Currently viewing the tag: "Unidentified"
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Subject: Giant Weevil
Location: Trinidad
April 5, 2015 1:47 am
This beetle was attracted to a light. It looked like a very large broad-nosed weevil to me, maybe 2 cm.
Signature: Steve Nanz

Weevil or Longicorn???

Fungus Weevil

Dear Steve,
We agree that this looks like a Weevil, though we have never seen a Weevil image with such long antennae.  That trait is more like a Longicorn in the family Cerambycidae.  We have not been able to locate any matching images from either family from Trinidad, or any other place for that matter, so we are posting this beetle without identifying it and we hope to get a second opinion, and perhaps some assistance from our readership.

Unidentified Longhorned Weevil

Longhorned Fungus Weevil

Update
Cesar Crash of Insetologia, a Brazilian site similar to our own, provided us with a link to the Paraguay Biodiversidad site of the family Anthribidae that includes an image of Ptychoderes mixtus that looks identical to the image submitted by Steve.  A similar image can be found on the Coleoptera Neotropical site.  Anthribidae are commonly called Fungus Weevils.

Eric Eaton confirms
Daniel:
This is a fungus weevil, family Anthribidae.  Males of many species have really long antennae.
Eric

Thank you for the update and thanks to Cesar Crash for pointing me toward a possible ID. The descriptions for many in this genus are in German which I don’t speak. However I did find a key to some of the species:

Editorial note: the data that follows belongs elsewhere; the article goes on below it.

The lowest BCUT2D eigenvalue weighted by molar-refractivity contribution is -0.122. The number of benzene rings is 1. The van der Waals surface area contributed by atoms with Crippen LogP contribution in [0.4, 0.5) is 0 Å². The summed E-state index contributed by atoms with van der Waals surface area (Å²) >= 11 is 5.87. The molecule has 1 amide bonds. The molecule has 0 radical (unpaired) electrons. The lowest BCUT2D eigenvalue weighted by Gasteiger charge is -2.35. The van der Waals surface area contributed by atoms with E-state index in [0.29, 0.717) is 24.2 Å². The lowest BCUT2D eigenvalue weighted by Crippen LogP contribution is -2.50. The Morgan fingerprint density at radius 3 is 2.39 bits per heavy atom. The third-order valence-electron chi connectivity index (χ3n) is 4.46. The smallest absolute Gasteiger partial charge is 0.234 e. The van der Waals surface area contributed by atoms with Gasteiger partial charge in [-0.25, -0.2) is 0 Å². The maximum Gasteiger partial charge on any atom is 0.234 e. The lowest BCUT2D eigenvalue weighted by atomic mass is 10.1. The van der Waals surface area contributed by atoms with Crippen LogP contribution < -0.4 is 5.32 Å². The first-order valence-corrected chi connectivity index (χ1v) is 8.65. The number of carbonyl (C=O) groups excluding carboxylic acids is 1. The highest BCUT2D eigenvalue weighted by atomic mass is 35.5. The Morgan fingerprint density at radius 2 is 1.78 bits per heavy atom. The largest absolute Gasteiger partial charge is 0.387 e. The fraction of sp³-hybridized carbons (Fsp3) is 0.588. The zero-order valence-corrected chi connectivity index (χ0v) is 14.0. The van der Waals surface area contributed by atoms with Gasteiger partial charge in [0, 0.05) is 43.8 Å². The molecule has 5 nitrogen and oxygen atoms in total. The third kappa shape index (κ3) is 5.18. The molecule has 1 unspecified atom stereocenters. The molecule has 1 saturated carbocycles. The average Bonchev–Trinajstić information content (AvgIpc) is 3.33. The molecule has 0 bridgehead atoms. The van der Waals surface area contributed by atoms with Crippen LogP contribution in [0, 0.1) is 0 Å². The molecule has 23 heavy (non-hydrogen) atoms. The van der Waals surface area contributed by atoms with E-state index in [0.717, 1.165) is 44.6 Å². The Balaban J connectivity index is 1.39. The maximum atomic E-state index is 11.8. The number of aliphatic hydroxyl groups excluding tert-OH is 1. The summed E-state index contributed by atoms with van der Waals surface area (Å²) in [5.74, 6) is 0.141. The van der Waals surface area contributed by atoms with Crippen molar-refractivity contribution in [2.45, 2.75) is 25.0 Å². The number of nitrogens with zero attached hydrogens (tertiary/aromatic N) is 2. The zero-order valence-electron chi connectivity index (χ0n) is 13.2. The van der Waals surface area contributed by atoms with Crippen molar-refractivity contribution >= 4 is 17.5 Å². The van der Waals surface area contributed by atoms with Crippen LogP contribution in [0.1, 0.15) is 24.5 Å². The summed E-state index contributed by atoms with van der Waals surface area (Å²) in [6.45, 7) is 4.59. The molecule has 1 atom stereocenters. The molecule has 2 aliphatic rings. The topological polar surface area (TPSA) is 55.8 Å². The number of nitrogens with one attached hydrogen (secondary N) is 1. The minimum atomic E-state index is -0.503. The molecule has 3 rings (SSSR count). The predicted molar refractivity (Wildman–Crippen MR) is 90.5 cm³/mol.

Karl Jordan, 1907. Biologigia Central-America. Insecta. Coleoptera 5(6): 303
http://biodiversitylibrary.org/page/583600#page/315/mode/1up
It appears that Ptychoderes mixtus is a good contender and may be in range. Ptychoderes rugicollis is also possible. Barcoding Life images show the latter with shorter antennae. There are no images of the former. So P. mixtus does seem like a reasonable tentative ID.
Best Regards,
Steve Nanz

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Subject: Which fly?
Location: Pune, India
March 27, 2015 9:39 pm
Hello,
I came across this fly on the bark of a Mahogany tree.
It’s got a single pair of wings and measures about 2cms or so.
Any clues much appreciated.
Thanks & Regards,
Signature: Rahul

Unknown Fly from India

Unknown Fly from India

Dear Rahul,
We do not recognize your colorful Fly, but we will post the image in the hope that one of our readers will be able to assist in the identification.

Thanks for trying Daniel!
Cheers,
Rahul

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Subject: On our burr oak, in Texas.
Location: Arlington, TX
March 27, 2015 10:49 pm
Hi,
My partner asked me to grab a picture of this and see if I could help him identify it. He’s been seeing these on our burr oak, here in North Texas, since the leaves started budding this week. He’s says there are “lots” of them. He seems to think they have been laying eggs, but I haven’t seen what they have been up to to confirm this impression (and, obviously, he’s not really a Bug Guy).
For the record, it is late March, and the weather has been warming up here for a couple of weeks. (it’s up to the 70’s and low 80’s this coming week, already.)